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Thread: vision and focus

  1. #1

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    vision and focus

    The diopter isn't strong enough for me to judge focus in my Nikon D800. It is no fun trusting auto focus when things don't look sharp and wearing bifocals to look through the viewfinder is difficult. I may try contacts and I did purchase a stronger diopter (which I confess I can't figure out how to change!) -- anyone with vision problems figure this out? Any suggestions? -- bifocal contacts - new diopter (which of course means I still need glasses on to see camera functions and glasses off to look through viewfinder). A conundrum.
    PS - I am new not only to this forum but all forums - yes a forum virgin -- so if I'm not doing this right please advise:) and thank you for any help.

  2. #2

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    Re: vision and focus

    Quote Originally Posted by sleith View Post
    I did purchase a stronger diopter (which I confess I can't figure out how to change!) -- anyone with vision problems figure this out?
    I live right at the edge of this problem but have not exceeded the viewfinder compensation... yet. The D800 has a screw mount on the viewfinder. You should be able to remove the rubber eyecup, remove the planar element and insert the corrective element in its place. Lesser cameras have a flange mount that allows you to remove eyecups, etc by sliding up and off. The two sorts of attachments are not directly compatible.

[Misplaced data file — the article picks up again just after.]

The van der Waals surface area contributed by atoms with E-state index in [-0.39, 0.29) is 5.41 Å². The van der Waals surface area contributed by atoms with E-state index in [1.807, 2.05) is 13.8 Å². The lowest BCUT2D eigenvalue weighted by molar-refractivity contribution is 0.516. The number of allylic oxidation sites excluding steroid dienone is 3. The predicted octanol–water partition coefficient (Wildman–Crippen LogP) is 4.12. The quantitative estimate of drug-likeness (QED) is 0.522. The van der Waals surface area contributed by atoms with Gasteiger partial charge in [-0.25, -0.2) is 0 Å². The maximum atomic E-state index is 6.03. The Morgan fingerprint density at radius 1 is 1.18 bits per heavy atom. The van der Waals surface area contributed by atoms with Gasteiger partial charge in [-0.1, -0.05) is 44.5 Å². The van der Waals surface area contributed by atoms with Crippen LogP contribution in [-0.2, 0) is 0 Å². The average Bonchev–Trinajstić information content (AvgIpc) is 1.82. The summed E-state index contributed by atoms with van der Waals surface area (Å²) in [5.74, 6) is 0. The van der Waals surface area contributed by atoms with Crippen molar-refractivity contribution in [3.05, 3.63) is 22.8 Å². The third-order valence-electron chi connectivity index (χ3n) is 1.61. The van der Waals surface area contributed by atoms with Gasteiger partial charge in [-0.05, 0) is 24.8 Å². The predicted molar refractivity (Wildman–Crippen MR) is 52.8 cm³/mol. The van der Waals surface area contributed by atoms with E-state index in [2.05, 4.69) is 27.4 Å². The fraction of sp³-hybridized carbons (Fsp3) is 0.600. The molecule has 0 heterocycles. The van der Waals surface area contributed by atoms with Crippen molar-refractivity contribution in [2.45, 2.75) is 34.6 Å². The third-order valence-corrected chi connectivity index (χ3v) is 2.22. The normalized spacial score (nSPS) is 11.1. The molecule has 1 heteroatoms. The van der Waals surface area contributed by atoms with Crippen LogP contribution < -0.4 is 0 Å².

Welcome to CiC, than which there is no better. You chose well. If you fill in your name, we will be able to address you more personally than just "you".

  3. #3
    GrahamS's Avatar
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    Re: vision and focus

    There have been some amazing advances and innovations in the design of contact lenses recently. This is from a manufacturers website:

    quote:
    What do “Simultaneous Image Design” and “Alternating Image Design” mean?
    These are two of the different types of concentric bifocal pattern
    lenses for bifocal and multifocal lenses.
    • Simultaneous Design:
    Puts the near and far portions of the lens in front of the pupil at
    the same time, which makes the brain have to determine which parts of
    the lens to use to get the best image resolution.
    • Alternating Image Design:
    This is the most similar to the bifocal and multifocal glasses
    currently available and uses the bottom portion of the lens for the
    near vision and the top portion of the lens for the distance vision.